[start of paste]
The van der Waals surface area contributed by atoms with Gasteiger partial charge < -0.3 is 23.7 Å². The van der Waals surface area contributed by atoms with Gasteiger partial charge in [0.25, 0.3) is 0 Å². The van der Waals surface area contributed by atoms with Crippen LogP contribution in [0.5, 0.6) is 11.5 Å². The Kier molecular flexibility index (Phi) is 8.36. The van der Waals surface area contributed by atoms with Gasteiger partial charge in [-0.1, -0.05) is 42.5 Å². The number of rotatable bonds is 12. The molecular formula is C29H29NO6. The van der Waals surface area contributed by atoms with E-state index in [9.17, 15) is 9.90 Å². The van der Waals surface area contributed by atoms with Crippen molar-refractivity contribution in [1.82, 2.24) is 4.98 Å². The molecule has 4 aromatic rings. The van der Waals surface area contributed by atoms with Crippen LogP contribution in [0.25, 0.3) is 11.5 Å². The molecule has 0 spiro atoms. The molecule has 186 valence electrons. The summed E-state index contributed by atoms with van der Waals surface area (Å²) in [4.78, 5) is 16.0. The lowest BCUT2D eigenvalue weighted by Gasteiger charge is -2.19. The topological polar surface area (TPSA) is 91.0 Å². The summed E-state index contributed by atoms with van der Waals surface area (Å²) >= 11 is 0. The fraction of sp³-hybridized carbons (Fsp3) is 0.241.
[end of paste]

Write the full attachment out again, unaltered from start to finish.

The van der Waals surface area contributed by atoms with Gasteiger partial charge < -0.3 is 23.7 Å². The van der Waals surface area contributed by atoms with Gasteiger partial charge in [0.25, 0.3) is 0 Å². The van der Waals surface area contributed by atoms with Crippen LogP contribution in [0.5, 0.6) is 11.5 Å². The Kier molecular flexibility index (Phi) is 8.36. The van der Waals surface area contributed by atoms with Gasteiger partial charge in [-0.1, -0.05) is 42.5 Å². The number of rotatable bonds is 12. The molecular formula is C29H29NO6. The van der Waals surface area contributed by atoms with E-state index in [9.17, 15) is 9.90 Å². The van der Waals surface area contributed by atoms with Crippen molar-refractivity contribution in [1.82, 2.24) is 4.98 Å². The molecule has 4 aromatic rings. The van der Waals surface area contributed by atoms with Crippen LogP contribution in [0.25, 0.3) is 11.5 Å². The molecule has 0 spiro atoms. The molecule has 186 valence electrons. The summed E-state index contributed by atoms with van der Waals surface area (Å²) in [4.78, 5) is 16.0. The lowest BCUT2D eigenvalue weighted by Gasteiger charge is -2.19. The topological polar surface area (TPSA) is 91.0 Å². The summed E-state index contributed by atoms with van der Waals surface area (Å²) >= 11 is 0. The fraction of sp³-hybridized carbons (Fsp3) is 0.241.